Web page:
BUTTE — Charlotte Sanddal was one of three senior citizens competing in the "Bozeman Teddy Bear Meet" at the Butte YMCA on Sunday.
One of the women was in her 60s, the other in her 70s, meaning that Sanddal was still easily old enough to be their mom.
Sanddal, a Helena resident and member of the Big Sky Montana Masters Swim Club, turned 100 years old in August — Warren G. Harding was president when she was born in 1922 — and her presence at Sunday's meet was inspiring to just about everyone that watched the centenarian swim the 200 breaststroke and 100 free.
"People see me and they decide 'if she can do it, I can do it to,'" said Sanddal. "So that's the best part."
A Chicago native, Sanddal remembers growing up swimming in Lake Michigan, but didn't decide to swim competitively until she was in her 70s.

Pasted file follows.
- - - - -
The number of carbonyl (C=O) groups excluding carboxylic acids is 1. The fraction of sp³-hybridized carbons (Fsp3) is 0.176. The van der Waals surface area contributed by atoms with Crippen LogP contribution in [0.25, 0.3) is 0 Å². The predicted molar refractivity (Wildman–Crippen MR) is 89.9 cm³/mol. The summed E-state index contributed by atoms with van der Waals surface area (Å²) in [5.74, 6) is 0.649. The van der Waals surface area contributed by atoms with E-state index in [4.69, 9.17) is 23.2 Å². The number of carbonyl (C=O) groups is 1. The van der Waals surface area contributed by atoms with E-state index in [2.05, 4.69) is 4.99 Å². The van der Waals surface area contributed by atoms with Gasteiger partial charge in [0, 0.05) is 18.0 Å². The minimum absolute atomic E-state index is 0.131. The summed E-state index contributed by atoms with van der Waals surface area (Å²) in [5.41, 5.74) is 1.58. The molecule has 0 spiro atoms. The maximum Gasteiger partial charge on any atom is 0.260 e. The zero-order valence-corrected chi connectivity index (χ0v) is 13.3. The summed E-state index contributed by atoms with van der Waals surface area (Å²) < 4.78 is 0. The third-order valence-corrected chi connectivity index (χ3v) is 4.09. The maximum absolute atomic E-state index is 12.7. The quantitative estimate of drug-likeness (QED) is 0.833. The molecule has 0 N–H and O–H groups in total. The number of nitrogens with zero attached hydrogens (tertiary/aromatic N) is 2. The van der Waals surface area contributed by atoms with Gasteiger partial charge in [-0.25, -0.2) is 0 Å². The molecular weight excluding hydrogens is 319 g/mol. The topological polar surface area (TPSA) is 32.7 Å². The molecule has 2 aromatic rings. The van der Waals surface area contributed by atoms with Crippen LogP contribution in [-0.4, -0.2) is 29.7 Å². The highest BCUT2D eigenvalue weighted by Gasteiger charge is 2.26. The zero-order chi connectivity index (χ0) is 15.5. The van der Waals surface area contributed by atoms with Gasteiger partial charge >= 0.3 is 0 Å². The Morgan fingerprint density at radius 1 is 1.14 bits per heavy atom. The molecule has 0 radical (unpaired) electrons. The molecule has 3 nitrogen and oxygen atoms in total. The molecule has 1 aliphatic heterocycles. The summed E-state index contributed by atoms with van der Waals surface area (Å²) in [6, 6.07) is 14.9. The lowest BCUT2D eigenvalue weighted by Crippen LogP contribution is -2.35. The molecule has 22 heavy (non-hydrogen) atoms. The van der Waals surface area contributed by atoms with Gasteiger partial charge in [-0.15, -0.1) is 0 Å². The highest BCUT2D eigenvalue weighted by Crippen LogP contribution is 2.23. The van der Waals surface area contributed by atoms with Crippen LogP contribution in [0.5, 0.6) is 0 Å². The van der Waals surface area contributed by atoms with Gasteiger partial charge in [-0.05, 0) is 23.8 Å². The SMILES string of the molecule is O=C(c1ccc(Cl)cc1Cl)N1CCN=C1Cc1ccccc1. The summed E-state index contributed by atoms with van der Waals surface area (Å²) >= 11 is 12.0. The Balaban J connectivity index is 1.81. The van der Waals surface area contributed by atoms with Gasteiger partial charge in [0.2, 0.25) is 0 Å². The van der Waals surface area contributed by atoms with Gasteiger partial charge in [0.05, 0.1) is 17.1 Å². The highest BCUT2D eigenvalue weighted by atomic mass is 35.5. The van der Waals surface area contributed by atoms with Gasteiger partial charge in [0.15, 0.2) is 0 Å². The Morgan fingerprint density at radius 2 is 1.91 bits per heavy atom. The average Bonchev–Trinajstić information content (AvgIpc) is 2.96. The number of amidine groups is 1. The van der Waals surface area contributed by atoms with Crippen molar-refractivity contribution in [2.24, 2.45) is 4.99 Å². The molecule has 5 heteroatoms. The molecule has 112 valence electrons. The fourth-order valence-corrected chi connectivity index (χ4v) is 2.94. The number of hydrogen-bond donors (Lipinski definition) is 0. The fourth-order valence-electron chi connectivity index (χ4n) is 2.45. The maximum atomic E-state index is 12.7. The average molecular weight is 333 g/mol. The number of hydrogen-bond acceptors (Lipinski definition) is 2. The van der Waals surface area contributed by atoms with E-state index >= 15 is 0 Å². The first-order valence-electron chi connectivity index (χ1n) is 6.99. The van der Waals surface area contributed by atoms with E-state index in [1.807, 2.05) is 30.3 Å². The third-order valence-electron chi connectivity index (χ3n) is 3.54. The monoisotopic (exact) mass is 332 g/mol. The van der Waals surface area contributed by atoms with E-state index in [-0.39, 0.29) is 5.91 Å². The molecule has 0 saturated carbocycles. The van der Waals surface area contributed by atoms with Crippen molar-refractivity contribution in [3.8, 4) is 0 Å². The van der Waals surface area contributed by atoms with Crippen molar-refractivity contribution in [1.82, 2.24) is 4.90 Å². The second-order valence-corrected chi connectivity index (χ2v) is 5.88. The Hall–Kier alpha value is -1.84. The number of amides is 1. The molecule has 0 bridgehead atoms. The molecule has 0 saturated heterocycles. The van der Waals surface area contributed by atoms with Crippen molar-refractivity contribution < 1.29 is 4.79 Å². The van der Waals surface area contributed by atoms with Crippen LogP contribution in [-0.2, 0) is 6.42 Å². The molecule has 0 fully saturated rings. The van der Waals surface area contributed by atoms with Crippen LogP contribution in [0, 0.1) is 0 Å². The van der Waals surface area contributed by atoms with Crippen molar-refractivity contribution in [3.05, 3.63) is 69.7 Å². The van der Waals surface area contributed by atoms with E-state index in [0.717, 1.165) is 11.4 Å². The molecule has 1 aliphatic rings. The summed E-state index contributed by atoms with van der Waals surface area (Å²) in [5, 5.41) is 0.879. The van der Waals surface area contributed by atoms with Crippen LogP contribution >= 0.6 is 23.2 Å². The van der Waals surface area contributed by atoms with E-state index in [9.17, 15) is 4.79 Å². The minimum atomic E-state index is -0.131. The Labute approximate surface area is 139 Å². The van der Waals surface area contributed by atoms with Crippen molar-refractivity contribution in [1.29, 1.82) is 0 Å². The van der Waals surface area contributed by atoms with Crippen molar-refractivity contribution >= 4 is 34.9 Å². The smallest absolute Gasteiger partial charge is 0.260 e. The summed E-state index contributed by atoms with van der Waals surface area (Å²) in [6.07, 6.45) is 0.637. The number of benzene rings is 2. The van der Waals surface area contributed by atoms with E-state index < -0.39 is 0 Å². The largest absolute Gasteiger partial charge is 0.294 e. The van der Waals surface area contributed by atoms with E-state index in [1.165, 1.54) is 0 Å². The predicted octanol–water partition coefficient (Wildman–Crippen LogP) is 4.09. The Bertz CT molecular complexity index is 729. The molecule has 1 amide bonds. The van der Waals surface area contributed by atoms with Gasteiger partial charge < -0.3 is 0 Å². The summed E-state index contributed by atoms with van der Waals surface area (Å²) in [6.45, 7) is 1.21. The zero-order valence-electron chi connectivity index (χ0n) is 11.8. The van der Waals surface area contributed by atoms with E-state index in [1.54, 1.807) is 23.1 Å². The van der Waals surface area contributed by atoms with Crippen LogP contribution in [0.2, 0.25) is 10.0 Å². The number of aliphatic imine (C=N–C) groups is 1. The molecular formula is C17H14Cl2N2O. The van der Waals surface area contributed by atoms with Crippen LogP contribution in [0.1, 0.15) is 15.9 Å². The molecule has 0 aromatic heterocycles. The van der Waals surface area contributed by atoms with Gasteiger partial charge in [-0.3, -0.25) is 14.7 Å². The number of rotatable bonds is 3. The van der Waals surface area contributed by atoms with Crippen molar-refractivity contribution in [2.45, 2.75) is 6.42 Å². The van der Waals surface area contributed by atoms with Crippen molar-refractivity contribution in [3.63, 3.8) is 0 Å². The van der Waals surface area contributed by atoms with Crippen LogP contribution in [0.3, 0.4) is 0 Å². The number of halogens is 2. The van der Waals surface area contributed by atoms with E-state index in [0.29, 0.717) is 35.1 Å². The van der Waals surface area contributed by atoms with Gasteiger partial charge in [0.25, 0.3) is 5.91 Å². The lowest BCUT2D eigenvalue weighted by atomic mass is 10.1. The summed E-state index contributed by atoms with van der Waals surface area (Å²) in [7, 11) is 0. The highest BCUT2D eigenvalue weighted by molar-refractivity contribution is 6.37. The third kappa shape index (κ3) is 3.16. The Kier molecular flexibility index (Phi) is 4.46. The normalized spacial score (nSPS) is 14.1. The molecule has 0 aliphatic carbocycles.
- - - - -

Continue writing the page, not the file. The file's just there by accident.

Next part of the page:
She's won more medals than she can count, and her strategy is the same now as it was when she was just entering retirement.
"It's always challenging, and you always try to do your best," she said. "You do what you're able to do."
There were hundreds of kids in attendance and Sanddal's presence served as an important reminder — unlike other sports, swimming is one that you can continue to enjoy well past the age when other athletes are considered past their prime.
"I always tell my kids that swimming is a lifetime sports," said Kim Kusak, a board member of the Bozeman Barracudas Swim Club. "And Charlotte proves that it absolutely is."
Sanddal figures that her longevity has been closely tied to picking up swimming, an activity that is as challenging as it is therapeutic.
And when asked what her secret to a long life has been, she chalked it up to her love of the pool, and a lifelong strict no-tobacco policy.
"Getting in the water, and never smoking," she said. "That's a killer."